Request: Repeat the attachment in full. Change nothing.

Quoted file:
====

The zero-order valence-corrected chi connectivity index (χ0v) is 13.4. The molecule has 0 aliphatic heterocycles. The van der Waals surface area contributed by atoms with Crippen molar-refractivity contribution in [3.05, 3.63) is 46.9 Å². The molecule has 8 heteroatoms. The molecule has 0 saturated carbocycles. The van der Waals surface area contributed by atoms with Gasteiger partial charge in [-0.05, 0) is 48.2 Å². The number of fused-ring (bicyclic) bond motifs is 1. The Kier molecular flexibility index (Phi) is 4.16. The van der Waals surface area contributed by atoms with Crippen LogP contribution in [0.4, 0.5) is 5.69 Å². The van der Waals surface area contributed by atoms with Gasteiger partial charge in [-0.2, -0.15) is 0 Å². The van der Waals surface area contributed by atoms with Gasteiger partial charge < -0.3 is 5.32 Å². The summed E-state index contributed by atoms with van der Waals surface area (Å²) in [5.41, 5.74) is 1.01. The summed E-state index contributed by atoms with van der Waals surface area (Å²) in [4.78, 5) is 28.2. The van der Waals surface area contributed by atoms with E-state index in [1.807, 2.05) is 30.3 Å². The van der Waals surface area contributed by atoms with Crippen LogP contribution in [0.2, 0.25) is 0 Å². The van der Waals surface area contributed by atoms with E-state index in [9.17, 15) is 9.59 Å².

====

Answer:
The zero-order valence-corrected chi connectivity index (χ0v) is 13.4. The molecule has 0 aliphatic heterocycles. The van der Waals surface area contributed by atoms with Crippen molar-refractivity contribution in [3.05, 3.63) is 46.9 Å². The molecule has 8 heteroatoms. The molecule has 0 saturated carbocycles. The van der Waals surface area contributed by atoms with Gasteiger partial charge in [-0.05, 0) is 48.2 Å². The number of fused-ring (bicyclic) bond motifs is 1. The Kier molecular flexibility index (Phi) is 4.16. The van der Waals surface area contributed by atoms with Crippen LogP contribution in [0.4, 0.5) is 5.69 Å². The van der Waals surface area contributed by atoms with Gasteiger partial charge in [-0.2, -0.15) is 0 Å². The van der Waals surface area contributed by atoms with Gasteiger partial charge < -0.3 is 5.32 Å². The summed E-state index contributed by atoms with van der Waals surface area (Å²) in [5.41, 5.74) is 1.01. The summed E-state index contributed by atoms with van der Waals surface area (Å²) in [4.78, 5) is 28.2. The van der Waals surface area contributed by atoms with E-state index in [1.807, 2.05) is 30.3 Å². The van der Waals surface area contributed by atoms with Crippen LogP contribution in [0.2, 0.25) is 0 Å². The van der Waals surface area contributed by atoms with E-state index in [9.17, 15) is 9.59 Å².